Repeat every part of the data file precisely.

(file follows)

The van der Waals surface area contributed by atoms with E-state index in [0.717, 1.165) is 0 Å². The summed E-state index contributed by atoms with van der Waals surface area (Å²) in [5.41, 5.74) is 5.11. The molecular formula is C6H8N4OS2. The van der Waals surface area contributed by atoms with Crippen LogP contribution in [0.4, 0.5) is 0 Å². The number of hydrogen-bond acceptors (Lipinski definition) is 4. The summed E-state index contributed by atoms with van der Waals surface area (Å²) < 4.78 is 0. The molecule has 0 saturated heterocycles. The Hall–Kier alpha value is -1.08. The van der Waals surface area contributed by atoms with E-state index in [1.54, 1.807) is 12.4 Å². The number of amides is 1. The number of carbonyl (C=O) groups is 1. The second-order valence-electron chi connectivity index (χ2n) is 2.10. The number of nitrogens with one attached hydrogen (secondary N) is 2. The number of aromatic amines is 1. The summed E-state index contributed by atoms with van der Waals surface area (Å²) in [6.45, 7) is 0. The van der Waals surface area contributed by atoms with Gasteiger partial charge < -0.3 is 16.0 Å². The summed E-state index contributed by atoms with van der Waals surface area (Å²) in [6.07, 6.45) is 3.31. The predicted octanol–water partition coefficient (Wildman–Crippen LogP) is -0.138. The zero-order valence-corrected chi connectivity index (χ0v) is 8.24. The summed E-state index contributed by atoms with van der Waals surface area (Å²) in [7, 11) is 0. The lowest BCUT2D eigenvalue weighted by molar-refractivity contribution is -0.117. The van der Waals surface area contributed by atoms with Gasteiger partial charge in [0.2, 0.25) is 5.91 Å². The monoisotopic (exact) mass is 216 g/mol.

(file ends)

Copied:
The van der Waals surface area contributed by atoms with E-state index in [0.717, 1.165) is 0 Å². The summed E-state index contributed by atoms with van der Waals surface area (Å²) in [5.41, 5.74) is 5.11. The molecular formula is C6H8N4OS2. The van der Waals surface area contributed by atoms with Crippen LogP contribution in [0.4, 0.5) is 0 Å². The number of hydrogen-bond acceptors (Lipinski definition) is 4. The summed E-state index contributed by atoms with van der Waals surface area (Å²) < 4.78 is 0. The molecule has 0 saturated heterocycles. The Hall–Kier alpha value is -1.08. The van der Waals surface area contributed by atoms with E-state index in [1.54, 1.807) is 12.4 Å². The number of amides is 1. The number of carbonyl (C=O) groups is 1. The second-order valence-electron chi connectivity index (χ2n) is 2.10. The number of nitrogens with one attached hydrogen (secondary N) is 2. The number of aromatic amines is 1. The summed E-state index contributed by atoms with van der Waals surface area (Å²) in [6.45, 7) is 0. The van der Waals surface area contributed by atoms with Gasteiger partial charge < -0.3 is 16.0 Å². The summed E-state index contributed by atoms with van der Waals surface area (Å²) in [6.07, 6.45) is 3.31. The predicted octanol–water partition coefficient (Wildman–Crippen LogP) is -0.138. The zero-order valence-corrected chi connectivity index (χ0v) is 8.24. The summed E-state index contributed by atoms with van der Waals surface area (Å²) in [7, 11) is 0. The lowest BCUT2D eigenvalue weighted by molar-refractivity contribution is -0.117. The van der Waals surface area contributed by atoms with Gasteiger partial charge in [0.2, 0.25) is 5.91 Å². The monoisotopic (exact) mass is 216 g/mol.